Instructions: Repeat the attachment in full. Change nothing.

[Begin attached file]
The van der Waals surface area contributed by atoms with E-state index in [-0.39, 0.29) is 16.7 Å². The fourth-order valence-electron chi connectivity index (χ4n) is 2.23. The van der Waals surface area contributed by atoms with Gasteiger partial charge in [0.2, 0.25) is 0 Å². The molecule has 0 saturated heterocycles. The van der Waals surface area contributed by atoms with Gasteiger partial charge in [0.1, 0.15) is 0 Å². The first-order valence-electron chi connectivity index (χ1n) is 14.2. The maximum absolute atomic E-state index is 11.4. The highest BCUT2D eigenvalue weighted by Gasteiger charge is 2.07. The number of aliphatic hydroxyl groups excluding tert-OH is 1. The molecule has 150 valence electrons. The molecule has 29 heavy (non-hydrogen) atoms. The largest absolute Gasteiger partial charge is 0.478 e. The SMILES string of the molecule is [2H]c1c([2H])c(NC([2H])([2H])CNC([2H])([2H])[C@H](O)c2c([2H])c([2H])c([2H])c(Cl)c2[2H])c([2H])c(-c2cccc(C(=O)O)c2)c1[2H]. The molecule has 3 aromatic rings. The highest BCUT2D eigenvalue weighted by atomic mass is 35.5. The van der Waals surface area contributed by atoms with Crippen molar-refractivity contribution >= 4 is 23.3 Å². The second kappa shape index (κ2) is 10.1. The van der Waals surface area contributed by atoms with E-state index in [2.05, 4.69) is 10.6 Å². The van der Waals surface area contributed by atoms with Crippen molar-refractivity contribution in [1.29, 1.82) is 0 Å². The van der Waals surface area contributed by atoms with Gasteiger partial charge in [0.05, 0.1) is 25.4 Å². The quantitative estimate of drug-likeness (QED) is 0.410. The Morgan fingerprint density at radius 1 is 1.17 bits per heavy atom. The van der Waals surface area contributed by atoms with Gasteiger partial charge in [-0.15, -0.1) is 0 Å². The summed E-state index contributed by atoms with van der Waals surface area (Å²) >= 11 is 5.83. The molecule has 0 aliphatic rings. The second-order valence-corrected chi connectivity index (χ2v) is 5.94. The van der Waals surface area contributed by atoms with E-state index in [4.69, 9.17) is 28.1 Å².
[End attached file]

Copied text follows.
The van der Waals surface area contributed by atoms with E-state index in [-0.39, 0.29) is 16.7 Å². The fourth-order valence-electron chi connectivity index (χ4n) is 2.23. The van der Waals surface area contributed by atoms with Gasteiger partial charge in [0.2, 0.25) is 0 Å². The molecule has 0 saturated heterocycles. The van der Waals surface area contributed by atoms with Gasteiger partial charge in [0.1, 0.15) is 0 Å². The first-order valence-electron chi connectivity index (χ1n) is 14.2. The maximum absolute atomic E-state index is 11.4. The highest BCUT2D eigenvalue weighted by Gasteiger charge is 2.07. The number of aliphatic hydroxyl groups excluding tert-OH is 1. The molecule has 150 valence electrons. The molecule has 29 heavy (non-hydrogen) atoms. The largest absolute Gasteiger partial charge is 0.478 e. The SMILES string of the molecule is [2H]c1c([2H])c(NC([2H])([2H])CNC([2H])([2H])[C@H](O)c2c([2H])c([2H])c([2H])c(Cl)c2[2H])c([2H])c(-c2cccc(C(=O)O)c2)c1[2H]. The molecule has 3 aromatic rings. The highest BCUT2D eigenvalue weighted by atomic mass is 35.5. The van der Waals surface area contributed by atoms with Crippen molar-refractivity contribution >= 4 is 23.3 Å². The second kappa shape index (κ2) is 10.1. The van der Waals surface area contributed by atoms with E-state index in [2.05, 4.69) is 10.6 Å². The van der Waals surface area contributed by atoms with Crippen molar-refractivity contribution in [1.29, 1.82) is 0 Å². The van der Waals surface area contributed by atoms with Gasteiger partial charge in [0.05, 0.1) is 25.4 Å². The quantitative estimate of drug-likeness (QED) is 0.410. The Morgan fingerprint density at radius 1 is 1.17 bits per heavy atom. The van der Waals surface area contributed by atoms with Gasteiger partial charge in [-0.15, -0.1) is 0 Å². The summed E-state index contributed by atoms with van der Waals surface area (Å²) >= 11 is 5.83. The molecule has 0 aliphatic rings. The second-order valence-corrected chi connectivity index (χ2v) is 5.94. The van der Waals surface area contributed by atoms with E-state index in [4.69, 9.17) is 28.1 Å².